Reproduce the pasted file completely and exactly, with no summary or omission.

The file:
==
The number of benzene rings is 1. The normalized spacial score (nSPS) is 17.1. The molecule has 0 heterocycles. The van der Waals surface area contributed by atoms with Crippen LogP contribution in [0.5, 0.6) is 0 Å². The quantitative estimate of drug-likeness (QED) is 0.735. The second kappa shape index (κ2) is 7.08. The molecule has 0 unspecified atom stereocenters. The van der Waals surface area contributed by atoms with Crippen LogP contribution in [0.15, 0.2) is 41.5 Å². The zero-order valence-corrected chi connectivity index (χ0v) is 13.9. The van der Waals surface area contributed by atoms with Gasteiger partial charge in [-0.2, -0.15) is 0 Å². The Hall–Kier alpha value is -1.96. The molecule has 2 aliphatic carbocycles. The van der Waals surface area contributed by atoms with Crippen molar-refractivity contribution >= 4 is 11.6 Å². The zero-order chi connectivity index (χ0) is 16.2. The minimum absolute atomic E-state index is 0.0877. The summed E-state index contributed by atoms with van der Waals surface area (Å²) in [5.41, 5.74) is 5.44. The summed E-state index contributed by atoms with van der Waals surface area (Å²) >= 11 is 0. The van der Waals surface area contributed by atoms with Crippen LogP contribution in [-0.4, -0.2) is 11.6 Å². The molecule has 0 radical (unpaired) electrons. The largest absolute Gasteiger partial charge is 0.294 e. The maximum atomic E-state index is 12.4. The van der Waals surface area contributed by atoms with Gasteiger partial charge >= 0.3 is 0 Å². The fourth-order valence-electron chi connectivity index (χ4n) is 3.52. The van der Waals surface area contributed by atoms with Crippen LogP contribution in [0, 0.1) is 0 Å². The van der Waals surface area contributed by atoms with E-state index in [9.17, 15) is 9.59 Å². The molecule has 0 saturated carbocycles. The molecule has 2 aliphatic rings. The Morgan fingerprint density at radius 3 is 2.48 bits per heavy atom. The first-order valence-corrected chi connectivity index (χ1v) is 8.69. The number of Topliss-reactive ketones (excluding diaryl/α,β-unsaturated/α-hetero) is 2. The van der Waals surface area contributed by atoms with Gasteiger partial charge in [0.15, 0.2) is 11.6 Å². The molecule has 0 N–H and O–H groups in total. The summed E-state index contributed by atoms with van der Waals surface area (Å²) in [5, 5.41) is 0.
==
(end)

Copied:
The number of benzene rings is 1. The normalized spacial score (nSPS) is 17.1. The molecule has 0 heterocycles. The van der Waals surface area contributed by atoms with Crippen LogP contribution in [0.5, 0.6) is 0 Å². The quantitative estimate of drug-likeness (QED) is 0.735. The second kappa shape index (κ2) is 7.08. The molecule has 0 unspecified atom stereocenters. The van der Waals surface area contributed by atoms with Crippen LogP contribution in [0.15, 0.2) is 41.5 Å². The zero-order valence-corrected chi connectivity index (χ0v) is 13.9. The van der Waals surface area contributed by atoms with Gasteiger partial charge in [-0.2, -0.15) is 0 Å². The Hall–Kier alpha value is -1.96. The molecule has 2 aliphatic carbocycles. The van der Waals surface area contributed by atoms with Crippen molar-refractivity contribution >= 4 is 11.6 Å². The zero-order chi connectivity index (χ0) is 16.2. The minimum absolute atomic E-state index is 0.0877. The summed E-state index contributed by atoms with van der Waals surface area (Å²) in [5.41, 5.74) is 5.44. The summed E-state index contributed by atoms with van der Waals surface area (Å²) >= 11 is 0. The van der Waals surface area contributed by atoms with Crippen LogP contribution in [-0.4, -0.2) is 11.6 Å². The molecule has 0 radical (unpaired) electrons. The largest absolute Gasteiger partial charge is 0.294 e. The maximum atomic E-state index is 12.4. The van der Waals surface area contributed by atoms with Gasteiger partial charge >= 0.3 is 0 Å². The fourth-order valence-electron chi connectivity index (χ4n) is 3.52. The van der Waals surface area contributed by atoms with Crippen LogP contribution in [0, 0.1) is 0 Å². The van der Waals surface area contributed by atoms with E-state index in [9.17, 15) is 9.59 Å². The molecule has 0 saturated carbocycles. The molecule has 2 aliphatic rings. The Morgan fingerprint density at radius 3 is 2.48 bits per heavy atom. The first-order valence-corrected chi connectivity index (χ1v) is 8.69. The number of Topliss-reactive ketones (excluding diaryl/α,β-unsaturated/α-hetero) is 2. The van der Waals surface area contributed by atoms with Gasteiger partial charge in [0.15, 0.2) is 11.6 Å². The molecule has 0 N–H and O–H groups in total. The summed E-state index contributed by atoms with van der Waals surface area (Å²) in [5, 5.41) is 0.